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Agriculture Today

Easy way to control fire ants

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May 31, 2011 | 3,203 views | Post a comment

Q.Is there an easy way to control fire ants? After this last rain, they are everywhere in our yard.

A.Use the two-step method. Spread a bait, such as Amdro, over the whole yard and treat hills close to your activities with acephate (Ortho Fire Ant Killer). The control is even more effective if you can convince everyone in the neighborhood to apply the bait.

Q.What is a good plant for a tall hedge in full sun?

A. Consider yaupon holly, viburnum, elaeagnus, Texas mountain laurel, pomegranate, or even mutabilis rose.

Q. Why would one live oak be nice and green and thick with foliage while another only 30 or 40 feet away look terrible?

A. Each live oak is an individual specimen with different genetics. Each has different growth patterns and capabilities. Oak trees that are close as you describe are also competing with each other and other trees in the area. The more water is limited and the poorer the soil, the more likely it is that one of the trees will dominate the other. In the end, there may only be nutrients, water, and sunlight for one of the trees.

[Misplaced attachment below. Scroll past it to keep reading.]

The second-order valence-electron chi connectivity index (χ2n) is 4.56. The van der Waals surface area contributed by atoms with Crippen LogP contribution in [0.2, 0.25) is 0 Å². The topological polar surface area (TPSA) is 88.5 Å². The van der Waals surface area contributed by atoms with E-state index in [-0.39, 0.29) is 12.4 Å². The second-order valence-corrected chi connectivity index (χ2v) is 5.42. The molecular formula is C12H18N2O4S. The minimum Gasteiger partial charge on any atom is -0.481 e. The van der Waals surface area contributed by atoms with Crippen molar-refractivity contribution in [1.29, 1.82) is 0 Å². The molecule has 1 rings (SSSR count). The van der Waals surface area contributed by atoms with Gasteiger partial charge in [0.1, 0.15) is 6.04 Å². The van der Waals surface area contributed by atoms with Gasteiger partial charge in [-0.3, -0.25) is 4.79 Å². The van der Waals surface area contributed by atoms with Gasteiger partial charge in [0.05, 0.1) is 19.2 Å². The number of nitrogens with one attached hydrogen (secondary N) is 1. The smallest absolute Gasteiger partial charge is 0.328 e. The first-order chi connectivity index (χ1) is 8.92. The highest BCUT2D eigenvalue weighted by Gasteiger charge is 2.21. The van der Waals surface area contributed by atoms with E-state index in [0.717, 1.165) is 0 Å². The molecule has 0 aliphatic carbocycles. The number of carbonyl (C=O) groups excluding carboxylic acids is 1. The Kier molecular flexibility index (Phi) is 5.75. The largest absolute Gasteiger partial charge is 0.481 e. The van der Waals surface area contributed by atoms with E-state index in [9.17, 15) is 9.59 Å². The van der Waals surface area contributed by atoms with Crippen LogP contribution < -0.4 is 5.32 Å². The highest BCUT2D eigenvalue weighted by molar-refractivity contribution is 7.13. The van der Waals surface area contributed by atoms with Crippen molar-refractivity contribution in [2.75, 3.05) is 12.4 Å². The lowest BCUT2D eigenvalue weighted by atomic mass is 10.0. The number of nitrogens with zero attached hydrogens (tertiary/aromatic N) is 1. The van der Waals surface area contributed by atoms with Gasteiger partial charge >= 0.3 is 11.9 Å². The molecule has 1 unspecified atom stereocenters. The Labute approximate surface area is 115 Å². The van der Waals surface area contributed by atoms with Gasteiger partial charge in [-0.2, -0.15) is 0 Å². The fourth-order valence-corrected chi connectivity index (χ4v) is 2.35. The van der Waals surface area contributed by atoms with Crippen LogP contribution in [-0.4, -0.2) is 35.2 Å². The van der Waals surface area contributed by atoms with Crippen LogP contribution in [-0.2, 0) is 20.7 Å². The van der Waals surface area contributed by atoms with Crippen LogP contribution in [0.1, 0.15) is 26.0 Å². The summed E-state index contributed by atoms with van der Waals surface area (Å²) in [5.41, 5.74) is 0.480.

Q. Do birds attack tomatoes? As soon as mine show any color, they are damaged by what looks like a bird-beak penetration?

A. Yes, grackles, mockingbirds, and other species will feed on tomatoes, just like they do on peaches. You can cover the fruit with bird netting. To reduce the damage level, harvest the fruit as soon as it changes colors from dark green to light green.

Q.What is a good plant for color in the shade, now that my cyclamen are gone?

A. Try pentas, coleus, begonias, or caladium.

Q.Why are my tomatoes showing a hard black scar on the bottom of the fruit?

A. It is called blossom end rot. At some time in the growth phase, the water stream from the roots to the developing fruit was broken. Calcium is carried in the water stream to the fruit. The black tissue reflects a calcium deficiency. The problem is especially common when the weather changes from cool to hot. You can eat the fruit. Usually only the first few tomatoes are affected.

Calvin Finch is a horticulturist and the San Antonio Water System’s project director of regional initiatives and special projects. Hear him on “Gardening South Texas” on KLUP 930 AM radio Saturdays noon to 2 p.m., and 1-3 p.m. Sundays. Or, e-mail him at .

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